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Holding back and pushing out - Sara

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June 1st, 2014


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11:24 pm - Holding back and pushing out
I've been seeing a counselor since last September. Almost every time I see her, the same theme comes up.

I feel powerless. Then she tells me to tighten my muscles and push down, or push against something, and to remind myself that I am strong.

I've had a hard time internalizing this advice, often not really going with the action fully, or not thinking about my own strength. Maybe because deep down I have felt helpless.

But now it's starting to make some sense. I shut down because so much happened that I couldn't fight against (vicious bullying as a kid, then, later, hospital trips). Then that energy got "frozen" in me.

People sometimes confuse being shut down ("freeze" in fight/flight/freeze) with being relaxed. Trauma shuts you down, while relaxing/recovery is opening up. The world becomes less narrow, and sensations and impressions can actually sink in. You feel more alive. On the other hand, perpetual trauma is like being in the worst deep freeze possible. I don't feel anything in that state - myself and the world are distant and have no impact emotionally. Some call that "state" depression, while some recognize it as a trauma reaction.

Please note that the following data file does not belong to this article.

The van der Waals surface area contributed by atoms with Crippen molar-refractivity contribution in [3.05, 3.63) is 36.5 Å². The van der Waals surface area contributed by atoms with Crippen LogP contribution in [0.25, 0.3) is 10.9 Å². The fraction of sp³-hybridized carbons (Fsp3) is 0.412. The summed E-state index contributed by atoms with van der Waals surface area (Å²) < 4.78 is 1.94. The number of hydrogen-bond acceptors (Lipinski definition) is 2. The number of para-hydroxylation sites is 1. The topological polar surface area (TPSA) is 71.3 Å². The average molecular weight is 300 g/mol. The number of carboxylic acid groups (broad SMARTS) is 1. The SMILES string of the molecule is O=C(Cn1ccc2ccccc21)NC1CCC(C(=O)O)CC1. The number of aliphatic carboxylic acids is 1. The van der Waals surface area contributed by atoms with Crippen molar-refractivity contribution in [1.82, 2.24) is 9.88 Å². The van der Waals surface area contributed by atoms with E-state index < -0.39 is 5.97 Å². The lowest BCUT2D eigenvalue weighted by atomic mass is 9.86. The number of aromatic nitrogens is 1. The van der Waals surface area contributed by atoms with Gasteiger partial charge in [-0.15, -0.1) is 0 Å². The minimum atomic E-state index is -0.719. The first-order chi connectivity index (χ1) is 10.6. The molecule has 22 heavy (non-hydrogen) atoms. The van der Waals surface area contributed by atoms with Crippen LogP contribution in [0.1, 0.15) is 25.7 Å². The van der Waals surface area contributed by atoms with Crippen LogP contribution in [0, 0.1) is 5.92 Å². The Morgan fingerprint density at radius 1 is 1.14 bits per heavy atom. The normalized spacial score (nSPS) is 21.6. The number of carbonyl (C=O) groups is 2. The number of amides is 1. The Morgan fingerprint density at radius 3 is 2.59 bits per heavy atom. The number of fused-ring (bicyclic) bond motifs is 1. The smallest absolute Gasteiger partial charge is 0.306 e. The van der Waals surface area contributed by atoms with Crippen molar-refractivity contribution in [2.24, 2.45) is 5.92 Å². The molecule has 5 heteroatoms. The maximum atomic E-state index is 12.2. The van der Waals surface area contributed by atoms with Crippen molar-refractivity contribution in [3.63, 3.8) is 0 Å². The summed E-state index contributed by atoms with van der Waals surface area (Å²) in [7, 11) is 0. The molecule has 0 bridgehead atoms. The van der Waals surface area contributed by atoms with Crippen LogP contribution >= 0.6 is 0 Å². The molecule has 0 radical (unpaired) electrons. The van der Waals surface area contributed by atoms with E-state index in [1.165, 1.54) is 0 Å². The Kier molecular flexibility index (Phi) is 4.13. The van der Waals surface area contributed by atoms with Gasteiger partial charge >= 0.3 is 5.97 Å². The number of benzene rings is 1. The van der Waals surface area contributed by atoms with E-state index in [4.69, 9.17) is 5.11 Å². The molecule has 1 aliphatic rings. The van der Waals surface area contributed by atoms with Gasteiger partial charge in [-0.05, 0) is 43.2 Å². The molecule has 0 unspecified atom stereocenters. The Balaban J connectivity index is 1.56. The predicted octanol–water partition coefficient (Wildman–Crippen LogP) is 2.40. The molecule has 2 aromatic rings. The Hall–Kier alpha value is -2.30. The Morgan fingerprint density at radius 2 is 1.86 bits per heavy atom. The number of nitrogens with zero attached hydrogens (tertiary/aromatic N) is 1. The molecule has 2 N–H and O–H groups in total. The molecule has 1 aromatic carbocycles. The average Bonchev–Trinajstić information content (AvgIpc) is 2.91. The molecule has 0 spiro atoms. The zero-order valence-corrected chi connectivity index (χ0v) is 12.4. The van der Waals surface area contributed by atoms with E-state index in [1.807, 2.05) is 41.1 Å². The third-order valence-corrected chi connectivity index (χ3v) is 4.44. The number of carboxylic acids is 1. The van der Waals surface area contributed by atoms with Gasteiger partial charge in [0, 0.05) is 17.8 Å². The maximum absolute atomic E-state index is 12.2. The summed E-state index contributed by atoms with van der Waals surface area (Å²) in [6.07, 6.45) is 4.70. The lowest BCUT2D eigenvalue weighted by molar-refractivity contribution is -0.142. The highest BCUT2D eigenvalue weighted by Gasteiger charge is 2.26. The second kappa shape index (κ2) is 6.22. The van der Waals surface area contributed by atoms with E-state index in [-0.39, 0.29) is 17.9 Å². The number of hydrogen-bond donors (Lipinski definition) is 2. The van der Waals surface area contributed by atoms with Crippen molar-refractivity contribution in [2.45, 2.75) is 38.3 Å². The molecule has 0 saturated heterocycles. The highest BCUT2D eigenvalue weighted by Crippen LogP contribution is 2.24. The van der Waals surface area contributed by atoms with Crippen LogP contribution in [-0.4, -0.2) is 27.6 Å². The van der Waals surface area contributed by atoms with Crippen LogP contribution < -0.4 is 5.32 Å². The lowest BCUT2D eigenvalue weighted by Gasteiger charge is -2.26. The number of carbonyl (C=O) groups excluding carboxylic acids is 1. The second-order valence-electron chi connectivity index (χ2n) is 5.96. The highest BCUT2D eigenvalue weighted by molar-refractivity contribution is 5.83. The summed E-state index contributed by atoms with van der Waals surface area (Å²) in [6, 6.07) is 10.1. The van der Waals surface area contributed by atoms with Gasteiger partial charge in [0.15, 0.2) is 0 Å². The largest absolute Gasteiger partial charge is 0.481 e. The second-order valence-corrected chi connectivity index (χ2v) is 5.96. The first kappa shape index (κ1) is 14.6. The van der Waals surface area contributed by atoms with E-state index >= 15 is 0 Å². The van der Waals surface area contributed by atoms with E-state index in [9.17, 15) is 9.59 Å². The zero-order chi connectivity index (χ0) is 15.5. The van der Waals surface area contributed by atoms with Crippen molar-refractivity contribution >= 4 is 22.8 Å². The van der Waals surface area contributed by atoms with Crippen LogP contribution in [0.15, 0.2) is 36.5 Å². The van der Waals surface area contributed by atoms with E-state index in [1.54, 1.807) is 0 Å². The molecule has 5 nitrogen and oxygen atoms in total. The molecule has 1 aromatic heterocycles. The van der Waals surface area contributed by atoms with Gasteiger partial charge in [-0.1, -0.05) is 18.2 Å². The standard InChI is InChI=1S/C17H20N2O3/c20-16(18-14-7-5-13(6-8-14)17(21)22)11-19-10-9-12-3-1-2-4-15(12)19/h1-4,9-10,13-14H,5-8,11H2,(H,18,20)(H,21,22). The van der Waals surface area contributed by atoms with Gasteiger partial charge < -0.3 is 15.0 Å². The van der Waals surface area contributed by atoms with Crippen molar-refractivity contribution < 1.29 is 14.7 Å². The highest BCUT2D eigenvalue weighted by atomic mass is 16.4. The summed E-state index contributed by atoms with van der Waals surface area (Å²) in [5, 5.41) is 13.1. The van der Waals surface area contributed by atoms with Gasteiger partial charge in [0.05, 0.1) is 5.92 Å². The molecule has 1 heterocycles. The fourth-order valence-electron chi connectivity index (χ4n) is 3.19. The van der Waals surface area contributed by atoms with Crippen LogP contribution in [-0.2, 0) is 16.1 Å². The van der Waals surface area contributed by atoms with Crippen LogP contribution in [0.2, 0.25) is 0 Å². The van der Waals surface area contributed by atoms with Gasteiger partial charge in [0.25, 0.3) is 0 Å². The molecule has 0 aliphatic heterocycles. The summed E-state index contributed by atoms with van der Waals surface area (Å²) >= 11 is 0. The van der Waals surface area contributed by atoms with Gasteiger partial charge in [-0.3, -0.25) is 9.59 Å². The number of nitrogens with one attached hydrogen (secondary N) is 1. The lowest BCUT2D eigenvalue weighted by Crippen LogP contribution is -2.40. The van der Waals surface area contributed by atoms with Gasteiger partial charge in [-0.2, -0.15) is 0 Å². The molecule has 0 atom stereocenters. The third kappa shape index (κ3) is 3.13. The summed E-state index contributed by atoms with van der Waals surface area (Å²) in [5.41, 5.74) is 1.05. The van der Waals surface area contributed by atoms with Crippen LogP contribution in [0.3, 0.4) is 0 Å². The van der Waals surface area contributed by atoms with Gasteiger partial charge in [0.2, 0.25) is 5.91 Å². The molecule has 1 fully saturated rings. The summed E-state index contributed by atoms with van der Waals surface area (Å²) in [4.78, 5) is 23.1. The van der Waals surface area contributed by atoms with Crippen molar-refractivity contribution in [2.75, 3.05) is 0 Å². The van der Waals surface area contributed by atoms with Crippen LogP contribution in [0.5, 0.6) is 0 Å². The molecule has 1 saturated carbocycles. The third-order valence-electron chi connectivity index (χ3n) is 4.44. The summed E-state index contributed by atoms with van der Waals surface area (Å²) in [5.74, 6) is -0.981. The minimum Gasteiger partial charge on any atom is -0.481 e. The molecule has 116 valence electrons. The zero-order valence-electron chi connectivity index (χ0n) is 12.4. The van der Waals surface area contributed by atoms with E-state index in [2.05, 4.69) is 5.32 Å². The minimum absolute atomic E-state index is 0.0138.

I've noticed I put a ceiling on my effort. It's a habit I started a long time ago. I'll convince myself that I can only do so much, and that much is a tiny amount. It's like I imagine I have the muscular power of a 2-year old, when I actually have an adult body in my mid-30s that is capable of quite a bit. When I exert myself, though, I tend to "shut down" emotionally at a certain point because I have uncomfortable feelings. I get overwhelmed with the sense of "I can't", or I don't like how intense I feel. I tend to avoid intensity in my emotional reactions. Another long-term habit.

Lately I've been "gritting" against those uncomfortable feelings, pushing myself to move, to put everything into what I'm doing.

I don't believe that forceful, robotic effort is the answer, though. The acting has to be wholehearted - I have to allow myself to engage in something fully, to push out, to counteract the tendency to pull in and stay protected. (Ironically, my "mental health"-themed screenplay is called Turtles.) It's that whole-hearted, energetic push into life that will propel me out and forward, thawing my emotional core.

I have memories of all those years as a kid when I would go to a party or hang out with people, and I would just hang back. I would not participate, not dance, not get excited. Like some part of me thought everything was dumb and refused. Well, fast-forward to life as an adult, and that kind of habit can morph into a serious reservedness that is no longer enjoyable. In the old days, being alone meant connecting with books. Nowadays, I need something different.

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